Looking at the state of low wage workers in America today, many are struggling to make ends meet and provide basic needs to themselves and their families. Is this a new situation or just a necessary part of the overall American economic structure? In her book, “Nickel and Dimed” (2001), Barbara Ehrenreich steps out of her comfortable, middle class existence to find out how the people working in the lowest rung of America’s economy are getting by. Using her sarcasm, dry wit, and no-nonsense storytelling style, makes her main claim that in the economy of today, low wage workers are not anywhere near making it, let alone moving up the socio-economic ladder. This claim is hotly debated in every possible theater, from the political campaign trail, in the press, and at the local community college campus. Ehrenreich also states that there are several accompanying causes that are also at play, that high housing costs, access to basic health care, and the lack of a basic “living wage” contribute to a “hidden-cost” economy, and that they are working against people in low wage jobs. There are numerous arguments that have been presented that both support and refute Ehrenreich’s claims, mainly examining the validity of her examples, support information, and her execution of the experiment. Discussion of these different points of view and analysis will provoke further healthy debate on the state of the working poor and the possible solutions that we need to explore as an educated society.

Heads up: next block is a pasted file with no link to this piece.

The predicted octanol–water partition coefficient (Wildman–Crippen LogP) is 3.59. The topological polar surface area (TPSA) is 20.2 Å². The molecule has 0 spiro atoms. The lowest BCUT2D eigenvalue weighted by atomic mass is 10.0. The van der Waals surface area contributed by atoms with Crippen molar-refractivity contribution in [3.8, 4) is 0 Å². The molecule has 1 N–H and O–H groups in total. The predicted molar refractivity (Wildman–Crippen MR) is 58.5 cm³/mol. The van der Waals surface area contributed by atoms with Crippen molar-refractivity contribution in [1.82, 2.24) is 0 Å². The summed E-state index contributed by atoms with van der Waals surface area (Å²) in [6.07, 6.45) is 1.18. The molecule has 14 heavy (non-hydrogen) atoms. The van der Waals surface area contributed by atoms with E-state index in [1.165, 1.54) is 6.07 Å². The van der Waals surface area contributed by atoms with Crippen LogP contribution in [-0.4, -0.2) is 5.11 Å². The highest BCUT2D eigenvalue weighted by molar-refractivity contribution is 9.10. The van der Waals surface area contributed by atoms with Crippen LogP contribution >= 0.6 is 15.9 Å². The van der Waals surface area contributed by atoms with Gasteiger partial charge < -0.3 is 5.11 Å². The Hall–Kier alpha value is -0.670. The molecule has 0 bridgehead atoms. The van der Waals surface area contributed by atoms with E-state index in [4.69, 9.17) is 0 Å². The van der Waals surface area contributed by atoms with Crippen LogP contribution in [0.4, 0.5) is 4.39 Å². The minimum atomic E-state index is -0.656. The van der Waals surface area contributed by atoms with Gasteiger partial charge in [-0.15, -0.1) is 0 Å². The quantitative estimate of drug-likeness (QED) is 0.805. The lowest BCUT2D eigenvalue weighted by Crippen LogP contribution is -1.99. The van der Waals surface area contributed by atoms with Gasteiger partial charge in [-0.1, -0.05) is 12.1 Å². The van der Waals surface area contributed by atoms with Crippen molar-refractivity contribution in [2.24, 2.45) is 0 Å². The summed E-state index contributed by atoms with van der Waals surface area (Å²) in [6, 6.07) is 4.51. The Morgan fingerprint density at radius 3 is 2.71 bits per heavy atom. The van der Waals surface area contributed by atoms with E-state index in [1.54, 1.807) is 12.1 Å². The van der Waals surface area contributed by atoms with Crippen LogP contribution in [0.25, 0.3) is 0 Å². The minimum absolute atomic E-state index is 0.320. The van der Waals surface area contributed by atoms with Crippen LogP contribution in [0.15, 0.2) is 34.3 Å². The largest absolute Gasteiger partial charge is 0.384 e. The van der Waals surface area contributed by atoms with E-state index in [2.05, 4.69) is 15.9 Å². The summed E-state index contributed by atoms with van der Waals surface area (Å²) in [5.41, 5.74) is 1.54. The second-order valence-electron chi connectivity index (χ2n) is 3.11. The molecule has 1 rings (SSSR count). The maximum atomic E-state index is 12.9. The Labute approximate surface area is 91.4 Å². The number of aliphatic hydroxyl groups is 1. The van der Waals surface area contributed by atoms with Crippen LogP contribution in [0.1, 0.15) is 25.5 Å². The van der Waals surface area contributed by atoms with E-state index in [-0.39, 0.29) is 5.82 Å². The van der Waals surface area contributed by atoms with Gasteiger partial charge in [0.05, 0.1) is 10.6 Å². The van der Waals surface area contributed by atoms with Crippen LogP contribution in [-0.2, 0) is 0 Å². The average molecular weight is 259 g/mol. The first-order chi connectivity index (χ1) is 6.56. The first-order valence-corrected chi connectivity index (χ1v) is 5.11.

In the introduction of the book Ehrenreich details the formation of this experiment in great detail, from the lunch discussion with a colleague that led to the original formation of the idea, all the way to the specific conditions for the experiment. While she wanted to experience life as a member of the working poor, she did not want to put herself in any real danger or hardship. In fact, in the beginning, she had serious discussions with her family that... [continues]
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